A child learns mostly by doing. They also learn by watching what the parents do. Be careful your children are paying attention to you. When you attend church as a family you are sending a very concrete and strong message to your child about who they are and who their family is. They know that they go to church, and that Mom and Dad do too. Growing up it was firmly ingrained in me that we attended church together. If we were home, even when we were in college we all attended together, no teenager going to 5pm mass to be with their friends while the family went Sunday morning.
What does a child learn by going to church with his family?
Studies show that children who go to church learn many valuable life skills outside that translate outside of church. Children who attend church/mass with their families
- increase their average life expectancy by 8 years
- significantly reduce their use and risk from Alcohol, Tobacco and Drugs
- dramatically lower their risk of suicide
- rebound from depression 70% faster
- dramatically reduce their risk for committing a crime
- improve their attitude at school and increase their school participation
- learn right from wrong
- find an extended family - this is especially important today where biological families can be spread out over continents
- they statistically improve the odds that they will lead an active church life in their adults years
Growing up Catholic, a generation or two ago it was not uncommon to see Mom’s and kids only at church. In some parishes it was the norm. Church was considered something women did. Today, I still see moms alone with kids at church. I am in awe of them, the fact that they can get themselves and their kids out the door looking well presented. However, studies have shown that children who attend mass/church regularly with their fathers are the ones who are most likely to continue attending church on a regular basis.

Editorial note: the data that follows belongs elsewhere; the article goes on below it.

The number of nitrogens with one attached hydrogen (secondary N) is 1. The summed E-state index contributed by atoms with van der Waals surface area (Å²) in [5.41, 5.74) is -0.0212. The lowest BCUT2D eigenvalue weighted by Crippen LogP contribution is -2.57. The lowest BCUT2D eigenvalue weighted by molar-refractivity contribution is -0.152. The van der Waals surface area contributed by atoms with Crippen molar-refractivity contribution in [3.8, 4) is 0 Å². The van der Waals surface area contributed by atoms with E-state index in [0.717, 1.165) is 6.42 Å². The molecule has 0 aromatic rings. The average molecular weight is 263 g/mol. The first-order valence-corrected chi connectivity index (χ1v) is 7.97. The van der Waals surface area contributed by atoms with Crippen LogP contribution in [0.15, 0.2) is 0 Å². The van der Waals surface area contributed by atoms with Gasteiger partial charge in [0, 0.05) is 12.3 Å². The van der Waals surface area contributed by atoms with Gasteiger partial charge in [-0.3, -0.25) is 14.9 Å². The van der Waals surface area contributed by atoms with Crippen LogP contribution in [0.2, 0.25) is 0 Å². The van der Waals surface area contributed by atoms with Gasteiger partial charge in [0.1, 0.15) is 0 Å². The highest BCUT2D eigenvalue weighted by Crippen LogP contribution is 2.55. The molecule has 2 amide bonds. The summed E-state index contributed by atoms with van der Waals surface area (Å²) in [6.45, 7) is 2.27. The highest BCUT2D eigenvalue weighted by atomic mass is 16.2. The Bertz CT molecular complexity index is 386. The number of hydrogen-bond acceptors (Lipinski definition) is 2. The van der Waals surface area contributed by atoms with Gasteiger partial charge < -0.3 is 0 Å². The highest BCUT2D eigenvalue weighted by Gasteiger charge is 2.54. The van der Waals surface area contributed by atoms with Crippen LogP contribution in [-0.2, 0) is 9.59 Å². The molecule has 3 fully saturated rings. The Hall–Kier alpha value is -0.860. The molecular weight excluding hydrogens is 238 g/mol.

A 1994 study in Switzerland found the following results. Surprisingly, it is important for a father to attend church with his kids, more important than the mother. According to the study if the father of a family does not go to church, only one child in 50 will become a regular church attendee. However if the father attends regularly then more than two-thirds of the children will become regular church goers. When I first read these statistics I was blown away. Yes these statistics are from Switzerland but they do relate to those of us not in Europe.
What amazed me most at these statistics is that I come from a family where the mothers were the ones to take their kids to church. I know for a fact that my grandfather was not a regular attendee at mass, but he was often away working. My grandmother on the other hand went to mass daily when her schedule allowed. My mother continued that tradition she not only attended mass solo with the kids, she was active as a CCD Teacher. My father would join us on Holidays but my mother never made him come to church. Some how my brothers and I beat those odds. We all still attend regularly, however my uncles, who did not see their father go to mass have fallen along the wayside. Surprisingly the study found that it was more important for the children to go to church with dad than with mom. It did not seem to matter how devout the mother was, it was the church going habits of the father that set the child up for life.